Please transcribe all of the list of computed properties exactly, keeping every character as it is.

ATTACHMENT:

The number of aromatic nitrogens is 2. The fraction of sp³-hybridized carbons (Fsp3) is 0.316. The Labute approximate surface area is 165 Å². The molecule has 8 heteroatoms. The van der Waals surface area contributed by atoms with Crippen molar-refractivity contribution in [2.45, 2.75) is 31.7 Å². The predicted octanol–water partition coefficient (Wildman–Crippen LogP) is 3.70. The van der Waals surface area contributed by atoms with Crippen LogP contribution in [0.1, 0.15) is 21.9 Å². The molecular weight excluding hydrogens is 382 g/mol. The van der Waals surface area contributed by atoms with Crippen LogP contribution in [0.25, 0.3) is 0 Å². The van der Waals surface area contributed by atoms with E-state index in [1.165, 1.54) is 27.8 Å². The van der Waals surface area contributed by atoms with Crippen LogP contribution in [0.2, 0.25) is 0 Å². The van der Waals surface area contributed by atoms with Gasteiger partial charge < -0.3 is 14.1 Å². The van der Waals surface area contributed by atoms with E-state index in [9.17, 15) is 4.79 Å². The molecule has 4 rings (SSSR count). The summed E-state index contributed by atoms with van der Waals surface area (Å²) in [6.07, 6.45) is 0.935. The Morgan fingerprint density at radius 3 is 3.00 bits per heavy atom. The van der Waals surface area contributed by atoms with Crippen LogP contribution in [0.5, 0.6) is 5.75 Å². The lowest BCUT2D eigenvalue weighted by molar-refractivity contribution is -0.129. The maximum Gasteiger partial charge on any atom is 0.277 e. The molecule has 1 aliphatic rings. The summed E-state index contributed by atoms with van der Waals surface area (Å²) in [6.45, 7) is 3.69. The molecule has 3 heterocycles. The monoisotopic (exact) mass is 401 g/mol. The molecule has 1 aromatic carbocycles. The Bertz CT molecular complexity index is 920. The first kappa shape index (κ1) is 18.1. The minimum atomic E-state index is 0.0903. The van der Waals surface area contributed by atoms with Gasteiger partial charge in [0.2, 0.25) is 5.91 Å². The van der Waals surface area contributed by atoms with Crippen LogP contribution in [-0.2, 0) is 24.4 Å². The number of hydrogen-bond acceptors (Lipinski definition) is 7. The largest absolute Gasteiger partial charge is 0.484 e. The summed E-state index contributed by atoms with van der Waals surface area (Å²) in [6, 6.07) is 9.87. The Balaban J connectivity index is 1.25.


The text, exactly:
The number of aromatic nitrogens is 2. The fraction of sp³-hybridized carbons (Fsp3) is 0.316. The Labute approximate surface area is 165 Å². The molecule has 8 heteroatoms. The van der Waals surface area contributed by atoms with Crippen molar-refractivity contribution in [2.45, 2.75) is 31.7 Å². The predicted octanol–water partition coefficient (Wildman–Crippen LogP) is 3.70. The van der Waals surface area contributed by atoms with Crippen LogP contribution in [0.1, 0.15) is 21.9 Å². The molecular weight excluding hydrogens is 382 g/mol. The van der Waals surface area contributed by atoms with Crippen LogP contribution in [0.25, 0.3) is 0 Å². The van der Waals surface area contributed by atoms with E-state index in [1.165, 1.54) is 27.8 Å². The van der Waals surface area contributed by atoms with Crippen LogP contribution in [0.2, 0.25) is 0 Å². The van der Waals surface area contributed by atoms with Gasteiger partial charge < -0.3 is 14.1 Å². The van der Waals surface area contributed by atoms with E-state index in [9.17, 15) is 4.79 Å². The molecule has 4 rings (SSSR count). The summed E-state index contributed by atoms with van der Waals surface area (Å²) in [6.07, 6.45) is 0.935. The Morgan fingerprint density at radius 3 is 3.00 bits per heavy atom. The van der Waals surface area contributed by atoms with Crippen LogP contribution in [0.5, 0.6) is 5.75 Å². The lowest BCUT2D eigenvalue weighted by molar-refractivity contribution is -0.129. The maximum Gasteiger partial charge on any atom is 0.277 e. The molecule has 1 aliphatic rings. The summed E-state index contributed by atoms with van der Waals surface area (Å²) in [6.45, 7) is 3.69. The molecule has 3 heterocycles. The monoisotopic (exact) mass is 401 g/mol. The molecule has 1 aromatic carbocycles. The Bertz CT molecular complexity index is 920. The first kappa shape index (κ1) is 18.1. The minimum atomic E-state index is 0.0903. The van der Waals surface area contributed by atoms with Gasteiger partial charge in [0.2, 0.25) is 5.91 Å². The van der Waals surface area contributed by atoms with Crippen LogP contribution in [-0.2, 0) is 24.4 Å². The number of hydrogen-bond acceptors (Lipinski definition) is 7. The largest absolute Gasteiger partial charge is 0.484 e. The summed E-state index contributed by atoms with van der Waals surface area (Å²) in [6, 6.07) is 9.87. The Balaban J connectivity index is 1.25.